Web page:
Cycling is a demanding workout that engages both the lower and upper limbs. For this reason, it is important to prepare your body for the experience ahead with a few targeted bicycling exercises or stretches.

Pre-ride bicycling exercises you should consider before heading out

by Oliver Devon 

Cycling is a demanding workout that engages both the lower and upper limbs. For this reason, it is important to prepare your body for the experience ahead with a few targeted bicycling exercises or stretches. In this article, we will discuss seven of the most useful movements to include in your routine so that your legs, back, torso, and shoulders get equal attention.

Preparing for the ride here are some bicycling exercises or stretches to consider.

Preparing for the ride here are some bicycling exercises or stretches to consider. Image Source: DepositPhotos

 

 

 

Stretches for pre-ride bicycling exercises

1. High Knees

The benefit of high knees is that they emulate the pedaling motion so that you prepare your lower limbs for the activity to come. To perform them, stand upright and lift your bent knee as far up as you can. Repeat on the left side, and keep this motion going for a solid minute. If you want to challenge yourself a bit more, accelerate your pace by hopping back and forth.

2. Butt Kicks

Your quads and hip flexors should be open and limber before a ride. Butt kicks are the ideal exercise for this, as they are the focus on the front of the legs. Jump up and down, alternating which foot you kick back until it reaches the buttocks. Repeat this 10 to 15 times. Don’t tire yourself out by hopping too hard, as the kick’s vigor is the significant aspect here.

3. Active Squat

Prepare your body for the experience ahead with a few targeted stretches.

Prepare your body for the experience ahead with a few targeted stretches. Image Source: DepositPhotos

Cycling is a demanding workout that engages both the lower and upper limbs. For this reason, it is important to prepare your body for the experience ahead with a few targeted stretches. In this article, we will discuss nine of the most useful movements to include in your routine so that your legs, back, torso, and shoulders get equal attention.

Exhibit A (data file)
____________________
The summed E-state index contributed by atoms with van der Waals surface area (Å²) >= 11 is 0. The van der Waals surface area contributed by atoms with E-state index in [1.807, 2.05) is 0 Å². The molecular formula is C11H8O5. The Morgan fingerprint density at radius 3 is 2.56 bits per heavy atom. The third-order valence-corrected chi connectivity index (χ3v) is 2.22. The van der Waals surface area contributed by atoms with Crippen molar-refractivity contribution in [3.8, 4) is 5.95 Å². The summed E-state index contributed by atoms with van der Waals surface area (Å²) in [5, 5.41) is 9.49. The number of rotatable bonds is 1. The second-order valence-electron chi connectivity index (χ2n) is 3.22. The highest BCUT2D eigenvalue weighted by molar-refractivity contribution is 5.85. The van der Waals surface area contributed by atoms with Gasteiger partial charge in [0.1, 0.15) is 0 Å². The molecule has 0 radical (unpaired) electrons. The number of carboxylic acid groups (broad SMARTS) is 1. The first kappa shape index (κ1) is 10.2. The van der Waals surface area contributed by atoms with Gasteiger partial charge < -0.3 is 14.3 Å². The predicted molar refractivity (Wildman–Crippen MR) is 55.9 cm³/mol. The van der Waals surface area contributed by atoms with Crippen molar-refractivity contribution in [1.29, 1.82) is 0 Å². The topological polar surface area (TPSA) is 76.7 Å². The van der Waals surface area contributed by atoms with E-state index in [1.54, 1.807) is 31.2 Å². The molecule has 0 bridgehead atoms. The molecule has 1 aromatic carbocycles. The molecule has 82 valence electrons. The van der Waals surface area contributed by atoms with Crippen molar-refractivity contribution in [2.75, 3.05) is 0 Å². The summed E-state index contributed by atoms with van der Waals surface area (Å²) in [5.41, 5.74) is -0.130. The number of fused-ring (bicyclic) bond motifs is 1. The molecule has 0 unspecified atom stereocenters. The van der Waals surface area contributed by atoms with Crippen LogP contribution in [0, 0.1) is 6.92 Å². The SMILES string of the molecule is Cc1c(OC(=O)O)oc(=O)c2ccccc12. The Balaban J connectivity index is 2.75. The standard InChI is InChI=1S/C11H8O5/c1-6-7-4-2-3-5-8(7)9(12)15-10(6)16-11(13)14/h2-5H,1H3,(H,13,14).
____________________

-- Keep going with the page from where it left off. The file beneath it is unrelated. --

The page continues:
4. Runner’s lung

Who said that cyclists can’t benefit from the stretching provided by a runner’s lunge?

The runner’s lunge is a simple move that warms up important muscle groups. Image Source: DepositPhotos

This simple, yet encompassing move warms up a few of the most important muscle groups, namely the quads, the hip flexors, and the hamstrings. All you have to do is step forward with one leg and bent the corresponding knee at a 90-degree angle while keeping the other one extended back.

5. Foam rolling

The foam roller is a useful piece of equipment to have on hand for your pre-ride bicycling exercises or stretching session. It can be used to target the glutes, hamstrings, quads, and hip flexors alike. For total relaxation, roll back and forth over the desired muscle, especially where you experience soreness. This will unwind your body and prepare you for the road.

6. Chest Stretch

The lower part of your body isn’t the only one put under strain by a cycling session. Pay attention to your chest as well and stretch it accordingly. Using your bike as support once again, grab onto the top tube while keeping your feet apart at hip-width. Bend at the waist until your back is parallel to the ground and press down. Repeat five to ten times for noticeable results.

7. Shoulder Reach

Your shoulders are engaged in the pedaling experience as much as the rest of your body is. To exercise them properly before taking the bike out for a spin, stand upright and extend your arms straight above your head. Shrug your shoulders up and down for a couple of minutes to warm up the latissimus dorsi muscles, or lats as they are called in the fitness community.

 Final Thoughts

Stretching your limbs and torso before a cycling session is essential for your comfort and wellbeing. A warmed up musculoskeletal system functions smoothly, just like a well-oiled machine would. It is your responsibility to perform a pre-ride routine and prepare your body for the exercise that lies ahead.

 

About the Author

Oliver Devon is an amateur rider on the gravel and a seasoned veteran when it comes to the world of riding. Sitting on the edge of his seat, he sifts through tons of news daily, everything is stored into his head and everything above that gets posted on BikeGearExpert, the place that he calls home.

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